hey doug...ok good, do you know of any good books that cover the
business side of documentary...all of mine just touch very briefly
and aren't much help. i want to have a document in front of me that
i can show him so i can explain this.
yes, they are helping distribute it--it will be sold in tower
records, indie record stores, on their website, at their shows, etc.
but i will be putting it in the festival circuit and we'll see if we
can get it to some art houses first...maybe we'll make a tv cut too.
I have a big question. I am involved in a project that is most likely
going to be shooting overseas. Now, having looked at Michael
Moore's "Farenheight 9/11" and how politically charged it is, I am
wondering about his need for release forms concerning Senators,
Congressmen etc. I doubt he got permission from some of the people he
Now my problem is this, (If things go well) I will be interviewing
politicians from countries other than here in the States....what sort
of rules apply?
all sorts depending on where the doc will be shown. e.g., which
countries. You need a signed release as protection for your film.
The other rules apply to what you can and can't ask depending on who
you are talking to. Politicians have handlers. Expect them to set
I have one specific question and one general neurosis:
Question---Where can I find a good comprehensive release form
online? Or do you any of you have a standard release that I can use?
Neurosis---for my film I will be shooting in the waiting room of an
emergency department. I have gotten permission from the hospital to
do this, but they are requiring that someone from their marketing
dept. be with me all the time. Any suggestions on how best to handle
this situation? Will people really talk to me with a marketing rep
Hey, I'd love to participate in the political documentary forum, but
for some reason no text box appears when I go to that topic, even
though I do get a text box in all other topics. Anyone else having
this problem? Is this maybe why there are no comments yet?
HI all. I've been working on a film by myself for about a year and now have
found someone i want to bring on as an assistant producer/associate
producer type. of course i don't have any money, and i'm wondering what i
can offer to keep their interest. deferments? percentage of any money they
raise from grant bodies, etc.? or should i just pay them a nominal amount (i.e.
this is someone with no experience in docs but great experience as a writer,
etc. i.e. someone who deserves to be paid. what's usual? what's fair?
john, you don't give up any percentage of the rights to a co-
producer. they don't get ownership. there are many arrangements but
one example is: a small fee + % of all funds raised (10% is
reasonable) + a small profit share (10%).
hi! i've come up with an idea for a documentary which will consist
mainly of conversations with different people from as many different
areas as i can travel to and i'm wondering how i can break up
something like this to make it interesting visually. finding all the
right people and taking the time to interview, film, edit, etc. is a
task in itself, but who wants to watch a bunch of interviews back to
back? i was going to try to include sound bytes of famous/deceased
people with some artsy old footage of them while the quotes play, but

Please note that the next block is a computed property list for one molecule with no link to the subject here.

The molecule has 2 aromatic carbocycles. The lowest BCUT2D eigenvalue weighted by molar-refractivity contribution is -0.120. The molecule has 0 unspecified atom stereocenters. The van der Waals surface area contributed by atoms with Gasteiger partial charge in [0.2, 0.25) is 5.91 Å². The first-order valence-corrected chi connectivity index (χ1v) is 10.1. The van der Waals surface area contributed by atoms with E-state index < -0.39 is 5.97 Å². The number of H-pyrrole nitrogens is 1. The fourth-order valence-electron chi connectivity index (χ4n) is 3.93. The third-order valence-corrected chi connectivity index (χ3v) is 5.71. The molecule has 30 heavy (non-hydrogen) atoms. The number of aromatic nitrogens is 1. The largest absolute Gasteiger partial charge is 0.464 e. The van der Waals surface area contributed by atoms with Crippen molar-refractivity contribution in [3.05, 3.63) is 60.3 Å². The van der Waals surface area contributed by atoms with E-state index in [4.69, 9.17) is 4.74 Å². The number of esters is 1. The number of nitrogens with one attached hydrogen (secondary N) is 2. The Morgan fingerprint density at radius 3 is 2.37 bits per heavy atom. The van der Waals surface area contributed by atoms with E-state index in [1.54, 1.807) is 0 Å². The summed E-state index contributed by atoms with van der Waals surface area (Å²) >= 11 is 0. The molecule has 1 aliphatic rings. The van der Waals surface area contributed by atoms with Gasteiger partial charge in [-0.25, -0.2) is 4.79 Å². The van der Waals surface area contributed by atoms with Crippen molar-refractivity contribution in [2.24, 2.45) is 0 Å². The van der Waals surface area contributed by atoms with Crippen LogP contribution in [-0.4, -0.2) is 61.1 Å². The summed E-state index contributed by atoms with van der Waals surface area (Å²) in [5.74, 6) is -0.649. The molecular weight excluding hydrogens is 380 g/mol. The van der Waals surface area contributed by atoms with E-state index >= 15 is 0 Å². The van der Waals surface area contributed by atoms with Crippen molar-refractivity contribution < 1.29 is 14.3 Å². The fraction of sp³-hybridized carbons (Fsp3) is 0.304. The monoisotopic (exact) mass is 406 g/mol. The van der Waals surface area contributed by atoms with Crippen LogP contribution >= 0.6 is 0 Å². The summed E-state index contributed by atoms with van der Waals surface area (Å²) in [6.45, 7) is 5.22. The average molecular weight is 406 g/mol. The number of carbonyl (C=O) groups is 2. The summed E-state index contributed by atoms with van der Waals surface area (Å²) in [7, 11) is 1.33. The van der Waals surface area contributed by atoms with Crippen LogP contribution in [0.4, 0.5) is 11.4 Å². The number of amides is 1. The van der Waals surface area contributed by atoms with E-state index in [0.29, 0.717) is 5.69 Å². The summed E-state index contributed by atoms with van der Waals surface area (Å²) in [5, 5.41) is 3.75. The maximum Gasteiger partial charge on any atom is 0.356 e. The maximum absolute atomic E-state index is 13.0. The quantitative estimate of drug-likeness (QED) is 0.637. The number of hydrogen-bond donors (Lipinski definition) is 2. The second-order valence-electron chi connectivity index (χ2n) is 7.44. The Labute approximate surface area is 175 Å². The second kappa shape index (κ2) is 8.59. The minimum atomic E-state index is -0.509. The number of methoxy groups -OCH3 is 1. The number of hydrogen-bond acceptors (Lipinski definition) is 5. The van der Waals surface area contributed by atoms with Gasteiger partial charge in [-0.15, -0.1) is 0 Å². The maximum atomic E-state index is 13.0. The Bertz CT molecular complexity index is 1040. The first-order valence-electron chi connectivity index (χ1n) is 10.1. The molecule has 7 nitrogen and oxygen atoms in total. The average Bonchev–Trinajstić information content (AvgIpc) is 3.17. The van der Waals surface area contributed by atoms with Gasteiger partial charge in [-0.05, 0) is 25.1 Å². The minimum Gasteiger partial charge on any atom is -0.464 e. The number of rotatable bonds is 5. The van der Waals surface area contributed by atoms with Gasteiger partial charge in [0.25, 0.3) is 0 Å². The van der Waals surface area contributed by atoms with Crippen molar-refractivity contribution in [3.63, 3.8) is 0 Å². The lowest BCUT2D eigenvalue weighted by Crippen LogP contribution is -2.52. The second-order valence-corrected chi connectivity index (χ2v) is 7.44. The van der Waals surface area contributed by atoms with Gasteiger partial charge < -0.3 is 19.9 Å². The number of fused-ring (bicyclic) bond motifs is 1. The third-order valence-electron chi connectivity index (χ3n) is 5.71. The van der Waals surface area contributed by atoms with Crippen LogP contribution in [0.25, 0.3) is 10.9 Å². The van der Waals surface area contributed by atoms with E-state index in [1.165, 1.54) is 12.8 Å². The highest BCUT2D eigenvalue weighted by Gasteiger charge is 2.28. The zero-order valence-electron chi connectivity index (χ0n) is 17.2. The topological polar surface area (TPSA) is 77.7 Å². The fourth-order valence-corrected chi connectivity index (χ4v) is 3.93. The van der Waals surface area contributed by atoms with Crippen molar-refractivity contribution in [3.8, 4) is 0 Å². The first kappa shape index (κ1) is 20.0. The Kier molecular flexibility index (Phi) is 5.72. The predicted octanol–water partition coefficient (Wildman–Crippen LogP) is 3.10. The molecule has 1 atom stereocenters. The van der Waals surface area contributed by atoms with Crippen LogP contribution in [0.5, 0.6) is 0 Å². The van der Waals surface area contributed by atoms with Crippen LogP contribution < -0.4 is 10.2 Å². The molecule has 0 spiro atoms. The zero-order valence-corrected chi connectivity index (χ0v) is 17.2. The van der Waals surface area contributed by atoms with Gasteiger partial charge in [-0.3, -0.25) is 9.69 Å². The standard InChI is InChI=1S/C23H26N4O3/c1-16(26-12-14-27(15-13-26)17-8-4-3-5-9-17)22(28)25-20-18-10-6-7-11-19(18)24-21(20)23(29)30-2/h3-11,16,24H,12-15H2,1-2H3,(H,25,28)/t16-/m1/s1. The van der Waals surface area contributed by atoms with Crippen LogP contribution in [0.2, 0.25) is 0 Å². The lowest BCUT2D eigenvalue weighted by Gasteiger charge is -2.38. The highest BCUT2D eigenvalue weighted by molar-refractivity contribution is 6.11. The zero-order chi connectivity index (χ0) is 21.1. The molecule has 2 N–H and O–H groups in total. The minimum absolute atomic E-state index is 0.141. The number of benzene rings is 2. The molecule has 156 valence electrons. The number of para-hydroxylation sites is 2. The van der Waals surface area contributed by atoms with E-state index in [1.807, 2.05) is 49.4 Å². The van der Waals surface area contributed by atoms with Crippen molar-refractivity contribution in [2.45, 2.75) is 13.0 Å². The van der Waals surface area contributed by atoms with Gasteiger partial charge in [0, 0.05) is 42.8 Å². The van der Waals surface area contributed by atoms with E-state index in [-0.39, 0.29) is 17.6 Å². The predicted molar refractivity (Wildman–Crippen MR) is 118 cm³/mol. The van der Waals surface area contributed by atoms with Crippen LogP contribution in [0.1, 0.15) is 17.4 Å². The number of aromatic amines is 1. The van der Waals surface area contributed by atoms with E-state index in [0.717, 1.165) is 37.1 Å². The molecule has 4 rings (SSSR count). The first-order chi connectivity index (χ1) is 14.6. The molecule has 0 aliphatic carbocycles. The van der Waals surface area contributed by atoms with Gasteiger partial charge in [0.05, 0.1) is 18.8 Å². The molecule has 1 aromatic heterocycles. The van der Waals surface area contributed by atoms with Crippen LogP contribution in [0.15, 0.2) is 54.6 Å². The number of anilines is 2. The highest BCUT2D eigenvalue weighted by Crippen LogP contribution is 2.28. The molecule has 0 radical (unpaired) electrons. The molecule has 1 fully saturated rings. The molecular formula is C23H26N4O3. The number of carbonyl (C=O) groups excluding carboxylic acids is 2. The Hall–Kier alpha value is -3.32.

other than that i'm not too sure what to do.
i want what the people say to be the film's emphasis so i can get
their messages out there, but i kind of also want to show my journey,
how i happen upon some of these people... like it's a film about a
quest for knowledge or something.
Take a look at documentaries on similar themes to see how other
filmmakers have dealt with the traveling journey film and how to make
it visually appealing. Three which come to mind that you should be
able to find on Netflix or at the video store are Sherman's March
(Ross McElwee), The Journey (Eric Saperston), and "Pop and Me" (Chris
Roe). There are many others but my brain is fried, so maybe some
other folks have some suggestions.
Depends on the festival. Some offer cash awards or some kind of
certificate/trophy. Others just a pat on the back. Certainly
winning an award at a top-tier festival is a huge advantage towards
I recently produced a 45 minute historical documentary. The History
Chanel is looking at it now (have no idea what such a film would
sell for). One of the funders of the film has approached me about
backing a small production companey. I'd really like to do it ( and
get out of my bar job) but am having trouble proving that such a
companey could support itself producing documentaries.
Would we just try and form a relationsip with ditribution companies
and then produce films we think they will buy? Would we make films
and take a chance on the festival circuit? I figure we would have to
make about $120,000 a year to support the operation (2 small
saleries, equipment, rent etc.). Would this be
possible selling 1 or 2 films a year? Any advice would be great. I'm
trying not to let my enthusiasm detroy my ability to be realistic
If you make commissioned docs for cable or corporate clients you
could create a viable business plan. Don't think that you can make
docs for the festival circuit with the hope that someone will pick
them up for distribution.
Thank you for the info regarding the business plan and the festival
circuit. Would it be best for us to have an agent that markets our
concepts to distributors. If so...how can one get a list of such
edward, there aren't agents for docs, per se. there are sales agents
for selling to international television. and there are sales reps
(usually entertainment lawyers like John Sloss) who help build up buzz
and broker deals with distributors. but these are for the most
compelling and noteworthy docs of the year. you're selling a pipe
dream if you think this is a viable business.